Grace and Peace

Today I read the book of Philemon. At first glance it seems kind of mundane. Paul is writing to his friend (Philemon) to ask him for a favor. It’s the kind of really short book you are tempted to skip over when you read the Bible. Maybe you haven’t heard of it at all.

But I read it today, and I could not get over all the good stuff in it. I’ve read it dozens of times, but never has it just burst with wholesome, living goodness before. Here are a few of my favorites:

“Grace to you and peace from God our Father and the Lord Jesus Christ” (vs. 3).

I just love this greeting. Paul uses it a lot. I think I might start using it. In my hectic days, the most I often muster by way of greeting is a high-pitched “hey” or a breezy “how ya doin’?”. Just think if I stopped my acquaintances in the hall outside classes and proclaimed grace and peace to them from God our Father and the Lord Jesus Christ! Not only would it take a while, but I’d also probably come across as a tiny bit mystical. That’s a shame. In our really graceless and peaceless world, blessing someone like that would not be remiss. I might do it anyway.

“I thank God always when I remember you in my prayers” (vs. 4).

Have you ever felt like this? Right now I am in the fever of a new engagement and it’s very easy for me to thank God for Alex when I’m praying for him. But what about the times when someone is really hard to live with? It’s not easy to thank God for them. I’ve heard it said that it’s hard to stay angry at someone when you’re praying for them. That may be true, but it’s a heckuva lot harder to thank God for them in that situation. My prayer is that I will always thank God for the people in my life (hard to deal with or not) when I pray for them.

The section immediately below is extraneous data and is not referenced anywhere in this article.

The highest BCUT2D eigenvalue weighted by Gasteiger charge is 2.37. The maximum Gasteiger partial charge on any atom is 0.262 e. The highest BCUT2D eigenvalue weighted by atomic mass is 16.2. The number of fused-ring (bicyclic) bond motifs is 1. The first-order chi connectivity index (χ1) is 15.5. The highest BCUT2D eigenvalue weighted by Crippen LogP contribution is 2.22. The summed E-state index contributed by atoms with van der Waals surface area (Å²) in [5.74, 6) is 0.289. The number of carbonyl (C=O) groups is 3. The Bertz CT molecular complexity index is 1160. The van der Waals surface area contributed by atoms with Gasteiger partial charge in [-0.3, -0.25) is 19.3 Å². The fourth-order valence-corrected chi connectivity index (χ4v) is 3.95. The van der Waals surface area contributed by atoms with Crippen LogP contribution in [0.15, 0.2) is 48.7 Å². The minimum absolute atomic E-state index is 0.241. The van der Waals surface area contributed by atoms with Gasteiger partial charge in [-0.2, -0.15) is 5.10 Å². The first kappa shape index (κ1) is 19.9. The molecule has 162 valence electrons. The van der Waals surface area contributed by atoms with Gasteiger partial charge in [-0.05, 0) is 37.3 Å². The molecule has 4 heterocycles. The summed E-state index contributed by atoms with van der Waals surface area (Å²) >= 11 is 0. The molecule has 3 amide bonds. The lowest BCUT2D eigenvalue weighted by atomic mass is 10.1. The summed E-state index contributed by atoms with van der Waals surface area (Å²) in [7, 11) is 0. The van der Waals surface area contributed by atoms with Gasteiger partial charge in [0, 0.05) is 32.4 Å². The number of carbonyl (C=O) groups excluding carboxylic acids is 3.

“…I am bold enough in Christ to command you to do what is required, yet for love’s sake I prefer to appeal to you…” (vs. 8-9).

To me this is most significant. Paul is a pretty important guy here; an apostle, a prolific missionary, a high authority in the church, and a writer of most of the New Testament, and yet when he asks this favor of his friend he does not order him around even though they both know that he could. Instead, he chooses to appeal to him in love. Wow. If only we operated this way! If only we treated our fellow church members, co-workers, or family with such consideration! If our political, societal, and legal systems implemented this policy, I think that the world would have a lot more grace and peace.

Paul is not Christ, of course, and so of course he is not perfect. But here he shows the attitude of Christ, and he reminds us of Jesus’ desire that “all people will know that you are my disciples, if you love one another” (John 13: 35). Sadly, the world does not know us by our love. Fellow Christians don’t even know each other by their love. We are known by our hypocrisy, our trite rituals, our foolish arguments and prejudice. Let’s change that, shall we? Let’s appeal to our fellow human beings, our fellow image bearers in for love’s sake. Let us thank God for each other in our prayers –  let us pray for each other in the first place! And finally, let us bring grace and peace to each other from God our Father and the Lord Jesus Christ.

And for crying out loud, read Philemon.

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